DUP leader Arlene Foster has backed her former school bus driver's campaign for suicides linked to Northern Ireland's violent past to be included in official records of those killed during the Troubles.
Ernie Wilson, a former part-time UDR soldier, was driving a bus in Lisnaskea in 1988 when an IRA bomb exploded. Arlene Foster was one of the schoolchildren on board the bus.
Although no one was killed in the explosion, a year after the bombing Mr Wilson's 27-year-old son James died by suicide.
Mr Wilson believes that his son blamed himself for what happened to the bus, as he helped check it every morning before his father left for work.
Mr Wilson said there is no way his son could have spotted the device, which had been concealed by IRA terrorists aboard the bus.
Speaking to the BBC, Mr Wilson said he had "no doubt" his son took his own life because of the Troubles and that his death should be recognised on the official death toll.
He said that similar deaths by suicide linked to the conflict in Northern Ireland should also be recorded, but only with the agreement of each family.
"That's if their parents, or whoever is left, allows it or wants it. I'm not talking for anyone else, only myself. You might have people there who wouldn't want that, but in my opinion, it should be."
Mrs Foster, an MLA for Fermanagh and South Tyrone, told the Belfast Telegraph she would be backing Mr Wilson's campaign.
"The untold impacts of the Troubles can not be underestimated," she said.
"There are families and service personnel who today still live with the mental and physical scars at the hands of terrorism.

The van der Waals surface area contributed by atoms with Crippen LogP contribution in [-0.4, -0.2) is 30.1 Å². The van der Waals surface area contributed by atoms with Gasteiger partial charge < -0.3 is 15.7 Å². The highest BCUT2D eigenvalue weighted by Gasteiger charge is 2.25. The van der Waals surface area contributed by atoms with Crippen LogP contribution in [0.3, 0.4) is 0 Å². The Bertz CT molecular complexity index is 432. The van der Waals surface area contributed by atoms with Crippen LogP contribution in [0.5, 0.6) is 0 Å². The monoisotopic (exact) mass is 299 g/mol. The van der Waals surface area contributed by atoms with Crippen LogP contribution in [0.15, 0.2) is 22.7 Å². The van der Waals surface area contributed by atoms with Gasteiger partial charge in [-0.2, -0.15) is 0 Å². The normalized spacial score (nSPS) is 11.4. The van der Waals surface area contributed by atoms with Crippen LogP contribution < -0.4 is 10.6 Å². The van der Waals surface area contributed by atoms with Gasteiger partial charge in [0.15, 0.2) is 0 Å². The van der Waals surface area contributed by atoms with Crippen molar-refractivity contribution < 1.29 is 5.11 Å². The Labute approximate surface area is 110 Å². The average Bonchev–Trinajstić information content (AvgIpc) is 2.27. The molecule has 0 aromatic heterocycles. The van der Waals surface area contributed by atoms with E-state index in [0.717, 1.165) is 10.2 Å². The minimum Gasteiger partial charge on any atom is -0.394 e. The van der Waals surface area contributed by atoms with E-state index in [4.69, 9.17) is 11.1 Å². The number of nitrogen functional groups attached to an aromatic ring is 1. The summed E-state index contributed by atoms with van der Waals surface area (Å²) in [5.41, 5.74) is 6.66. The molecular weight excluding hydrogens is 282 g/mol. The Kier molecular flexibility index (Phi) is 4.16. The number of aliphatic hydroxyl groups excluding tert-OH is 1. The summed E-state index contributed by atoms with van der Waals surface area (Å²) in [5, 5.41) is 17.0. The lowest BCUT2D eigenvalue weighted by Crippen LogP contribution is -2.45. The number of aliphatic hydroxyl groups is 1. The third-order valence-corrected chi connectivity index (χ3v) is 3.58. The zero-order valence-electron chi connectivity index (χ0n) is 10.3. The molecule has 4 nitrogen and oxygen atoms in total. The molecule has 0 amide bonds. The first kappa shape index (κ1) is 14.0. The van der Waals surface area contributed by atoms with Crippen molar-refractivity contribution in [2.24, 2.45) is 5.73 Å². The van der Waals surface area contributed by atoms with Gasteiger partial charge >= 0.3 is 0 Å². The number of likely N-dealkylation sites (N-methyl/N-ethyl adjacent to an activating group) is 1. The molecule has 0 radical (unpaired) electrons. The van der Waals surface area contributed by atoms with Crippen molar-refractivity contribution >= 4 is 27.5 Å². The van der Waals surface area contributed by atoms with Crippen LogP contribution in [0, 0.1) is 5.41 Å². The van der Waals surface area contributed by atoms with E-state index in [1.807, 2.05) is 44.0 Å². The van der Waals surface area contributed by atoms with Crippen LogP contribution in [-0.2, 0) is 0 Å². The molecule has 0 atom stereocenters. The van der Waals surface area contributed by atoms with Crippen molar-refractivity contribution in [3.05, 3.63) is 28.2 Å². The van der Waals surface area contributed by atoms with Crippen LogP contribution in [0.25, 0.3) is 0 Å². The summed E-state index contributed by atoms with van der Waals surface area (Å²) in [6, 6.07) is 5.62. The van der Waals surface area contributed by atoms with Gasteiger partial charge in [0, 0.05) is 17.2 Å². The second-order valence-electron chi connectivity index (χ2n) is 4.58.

"For many their story is personal and painful.
"I know Ernie personally and the impacts of that day in June 1988.
"I fully support Ernie in his call and having James' name recorded and included.
"While it is right that many died indirectly as a result of the Troubles, it is a matter for families whether they, too, would want their loved one's death to be recorded in this way.
"We should continue to ensure support services are in place for people who are still dealing with the aftermath of Northern Ireland's darkest days."
Last night, Mr Wilson welcomed the First Minister's support.
"I'm very emotional about the whole thing," he said.
"My wife died there about a year ago, so I'm kind of on my own now, and I get a bit emotional at times.
"I'm glad Arlene Foster has come out and supported me.
"I'd like something done, I really would."
Mr Wilson, who spoke to the Belfast Telegraph last year on the 30th anniversary of the bombing, said he stills finds it hard to believe that a teenage Arlene Foster and 16 other children weren't killed in the IRA bomb attack that ripped apart the school bus he was driving in Fermanagh.
"I didn't think a mouse could have got out alive from the wreckage. It was nothing short of a miracle that no one died," he said.
Mrs Foster was a lower sixth pupil at the Collegiate Grammar School in Enniskillen when the attack happened.
A youthful Mrs Foster, whose father Johnny was injured in an IRA shooting in 1979, gave television interviews immediately after the bus blast and she has often repeated that the explosion could have resulted in the slaughter of schoolchildren.
The number of people who lost their lives in the Northern Ireland conflict is currently estimated to be around 3,600.
It is understood only a very small number of people who died by suicide are included in this number.